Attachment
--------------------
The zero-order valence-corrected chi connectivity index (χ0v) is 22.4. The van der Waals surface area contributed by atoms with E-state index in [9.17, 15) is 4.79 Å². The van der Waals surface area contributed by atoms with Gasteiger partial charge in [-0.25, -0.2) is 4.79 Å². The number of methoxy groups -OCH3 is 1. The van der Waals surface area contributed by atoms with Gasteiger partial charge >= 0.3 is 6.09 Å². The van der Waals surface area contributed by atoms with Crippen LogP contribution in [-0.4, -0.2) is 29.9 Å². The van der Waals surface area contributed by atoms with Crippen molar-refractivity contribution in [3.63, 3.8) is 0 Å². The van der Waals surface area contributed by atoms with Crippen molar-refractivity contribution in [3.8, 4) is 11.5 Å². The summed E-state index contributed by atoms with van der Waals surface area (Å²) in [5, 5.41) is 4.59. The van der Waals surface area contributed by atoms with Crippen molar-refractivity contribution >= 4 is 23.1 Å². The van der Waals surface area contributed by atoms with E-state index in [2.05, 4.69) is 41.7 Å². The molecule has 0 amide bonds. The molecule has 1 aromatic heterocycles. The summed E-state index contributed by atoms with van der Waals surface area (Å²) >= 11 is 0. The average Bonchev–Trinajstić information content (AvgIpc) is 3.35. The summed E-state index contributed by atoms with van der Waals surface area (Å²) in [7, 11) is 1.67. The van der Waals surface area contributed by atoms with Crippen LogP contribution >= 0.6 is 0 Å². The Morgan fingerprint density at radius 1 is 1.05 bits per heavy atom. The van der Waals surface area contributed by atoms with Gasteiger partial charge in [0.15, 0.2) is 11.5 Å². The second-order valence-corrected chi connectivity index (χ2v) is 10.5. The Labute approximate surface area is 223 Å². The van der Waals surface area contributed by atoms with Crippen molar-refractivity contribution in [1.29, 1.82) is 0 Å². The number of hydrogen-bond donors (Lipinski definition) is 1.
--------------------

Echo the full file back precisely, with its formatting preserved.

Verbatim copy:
The zero-order valence-corrected chi connectivity index (χ0v) is 22.4. The van der Waals surface area contributed by atoms with E-state index in [9.17, 15) is 4.79 Å². The van der Waals surface area contributed by atoms with Gasteiger partial charge in [-0.25, -0.2) is 4.79 Å². The number of methoxy groups -OCH3 is 1. The van der Waals surface area contributed by atoms with Gasteiger partial charge >= 0.3 is 6.09 Å². The van der Waals surface area contributed by atoms with Crippen LogP contribution in [-0.4, -0.2) is 29.9 Å². The van der Waals surface area contributed by atoms with Crippen molar-refractivity contribution in [3.63, 3.8) is 0 Å². The van der Waals surface area contributed by atoms with Crippen molar-refractivity contribution in [3.8, 4) is 11.5 Å². The summed E-state index contributed by atoms with van der Waals surface area (Å²) in [5, 5.41) is 4.59. The van der Waals surface area contributed by atoms with Crippen molar-refractivity contribution >= 4 is 23.1 Å². The van der Waals surface area contributed by atoms with E-state index in [2.05, 4.69) is 41.7 Å². The molecule has 0 amide bonds. The molecule has 1 aromatic heterocycles. The summed E-state index contributed by atoms with van der Waals surface area (Å²) >= 11 is 0. The average Bonchev–Trinajstić information content (AvgIpc) is 3.35. The summed E-state index contributed by atoms with van der Waals surface area (Å²) in [7, 11) is 1.67. The van der Waals surface area contributed by atoms with Crippen LogP contribution >= 0.6 is 0 Å². The Morgan fingerprint density at radius 1 is 1.05 bits per heavy atom. The van der Waals surface area contributed by atoms with Gasteiger partial charge in [0.15, 0.2) is 11.5 Å². The second-order valence-corrected chi connectivity index (χ2v) is 10.5. The Labute approximate surface area is 223 Å². The van der Waals surface area contributed by atoms with Crippen molar-refractivity contribution in [1.29, 1.82) is 0 Å². The number of hydrogen-bond donors (Lipinski definition) is 1.